The Art of Kevin Bishop
You can almost hear the whispers of ghosts of abstract expressionists past when you visit the Springs waterfront home and studio of artist Kevin Bishop. His signature paint and resin surfboards have names such as Surfing with Jackson, Lee, Cy or Mark. “It’s absolutely stunning how you can take an idea that is identifiable with an artist and truly make it your own,” says Bishop. “Surfing with Lee, for example, is based on the White Squares Lee Krasner created.”
You might say it was fate that brought Bishop to this artistically inspired part of the Hamptons. Bishop spied a For Sale sign on a drive back from Bay Kitchen in 2014. “I fell in love with the property and the light on Accabonac Harbor behind it,” says Bishop, “The back of the house is just open water and trees and deer and a magical array of birds.”
Bishop had a successful corporate career in marketing, surrounded by graphic designers and artists. “I commissioned work, but I never thought of it for myself,” he explains. His first inspiration was decorating a rented corporate apartment in New York in 2010. “The walls were ugly and I thought I’m going to make something. I went to Home Depot, bought some wood, covered it with fabric inspired by Paul Smith and put it on the wall — it looked fabulous. Then I bought blank canvas and used paint thinking of Mark Rothko. I have always been moved by his work. There is so much depth and intensity in the colors.”
A visit to Pollock’s studio, down the street from his own home and studio, also lit a spark for Bishop. “seeing his workspace,” he says, “inspired me to become more free with color and proportion.” Bishop had his first show at The White Room Gallery in Bridgehampton in 2017 and they suggested that he might consider working with resin on top of the work he was creating, horizontal lines based on the harbor views from his windows. These two elements, combined with a chance find on a walk around the harbor, led to the up-cycled surf board series. He recounts, “One day walking beside Accabonac Harbor I came across a surf board that had washed up and had a big gash in the side. I wondered if I could repair it and make a piece of art out of it. I fixed it, painted it and resined it — and it created a wonderful effect!”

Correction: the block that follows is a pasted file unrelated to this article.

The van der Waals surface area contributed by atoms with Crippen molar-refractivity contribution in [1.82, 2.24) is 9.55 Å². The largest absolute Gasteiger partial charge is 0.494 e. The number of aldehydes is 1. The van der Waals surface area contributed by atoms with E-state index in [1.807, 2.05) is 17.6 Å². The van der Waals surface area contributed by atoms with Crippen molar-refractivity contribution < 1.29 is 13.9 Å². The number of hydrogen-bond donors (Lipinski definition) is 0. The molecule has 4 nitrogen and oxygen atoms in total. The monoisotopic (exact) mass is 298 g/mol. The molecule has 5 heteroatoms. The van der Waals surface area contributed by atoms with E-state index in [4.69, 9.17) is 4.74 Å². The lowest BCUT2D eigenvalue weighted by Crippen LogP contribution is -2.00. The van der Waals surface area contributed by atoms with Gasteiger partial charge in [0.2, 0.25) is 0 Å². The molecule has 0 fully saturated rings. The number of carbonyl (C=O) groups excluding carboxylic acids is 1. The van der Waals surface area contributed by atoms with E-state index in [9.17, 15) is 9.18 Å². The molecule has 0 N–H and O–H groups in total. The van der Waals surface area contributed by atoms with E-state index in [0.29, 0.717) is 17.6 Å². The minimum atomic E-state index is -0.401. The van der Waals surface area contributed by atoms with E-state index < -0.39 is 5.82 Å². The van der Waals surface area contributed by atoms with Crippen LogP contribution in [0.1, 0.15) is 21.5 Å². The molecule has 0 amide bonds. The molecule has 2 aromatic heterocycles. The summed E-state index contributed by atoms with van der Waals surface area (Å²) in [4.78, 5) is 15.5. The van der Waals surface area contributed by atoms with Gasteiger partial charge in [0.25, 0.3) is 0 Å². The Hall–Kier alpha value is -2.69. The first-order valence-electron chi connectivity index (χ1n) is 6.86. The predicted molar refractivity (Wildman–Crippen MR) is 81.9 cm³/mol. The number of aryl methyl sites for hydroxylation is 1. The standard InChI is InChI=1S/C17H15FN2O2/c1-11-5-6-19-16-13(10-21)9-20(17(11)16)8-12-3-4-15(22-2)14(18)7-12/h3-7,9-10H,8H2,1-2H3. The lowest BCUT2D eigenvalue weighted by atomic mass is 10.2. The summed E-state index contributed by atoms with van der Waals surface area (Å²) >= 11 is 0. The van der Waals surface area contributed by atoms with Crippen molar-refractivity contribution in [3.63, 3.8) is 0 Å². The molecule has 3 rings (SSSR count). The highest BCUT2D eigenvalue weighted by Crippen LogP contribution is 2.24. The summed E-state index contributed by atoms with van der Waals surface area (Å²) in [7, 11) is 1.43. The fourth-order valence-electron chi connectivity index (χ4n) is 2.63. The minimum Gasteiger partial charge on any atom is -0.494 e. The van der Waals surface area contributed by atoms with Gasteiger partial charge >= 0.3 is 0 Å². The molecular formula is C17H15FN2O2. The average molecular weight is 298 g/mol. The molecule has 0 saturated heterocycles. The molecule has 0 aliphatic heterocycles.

This first board he painted, in a very Pollock style, caught the attention of the Main Beach Surf owners who wanted it for their store. Bishop recounts with a laugh his unique recycling idea for the series, “The kids would come into Main Beach and say, ‘Can I get anything for this old surf board?” and they’d say, ‘No it’s too beaten up but we know a guy that might buy it for twenty bucks from you.’ The thought of recycling them into something beautiful that hangs in someone’s house really appeals to me. My only regret is I never surfed when I was young — in the UK, I lived as far from the sea as you can get. I’m not sure in my 50’s if it’s the best time to learn.”
Being a relative newcomer to art and the Springs area, Bishop thought it would be difficult to break into the artistic community but actually found the opposite. The Members Show at Ashawagh Hall introduced him to many. “The artists are happy to talk about their work and techniques. They welcome you to their studios, are fascinated coming to your studio, and are willing to collaborate on new ideas.”
As his work has evolved, so has his collector base — one of his surf boards selling to the CEO of Duane Reade when The White Room Gallery exhibited it at the Scope art fair as part of Art Basel Miami. “You can bridge from the Hamptons art community into the bigger art world,” he notes.
Bishop’s studio, which is open to the public on Saturdays and on holiday weekends, has also attracted interior designers and their clients looking to fill walls of all the pandemic purchased homes. “The key to my eleven-year journey so far,” comments Bishop, “Is that I love it. It’s developed totally organically and is absolutely delightful.”
Springs-studio’s next open studio is September 4th, or view at The White Room Gallery in Bridgehampton.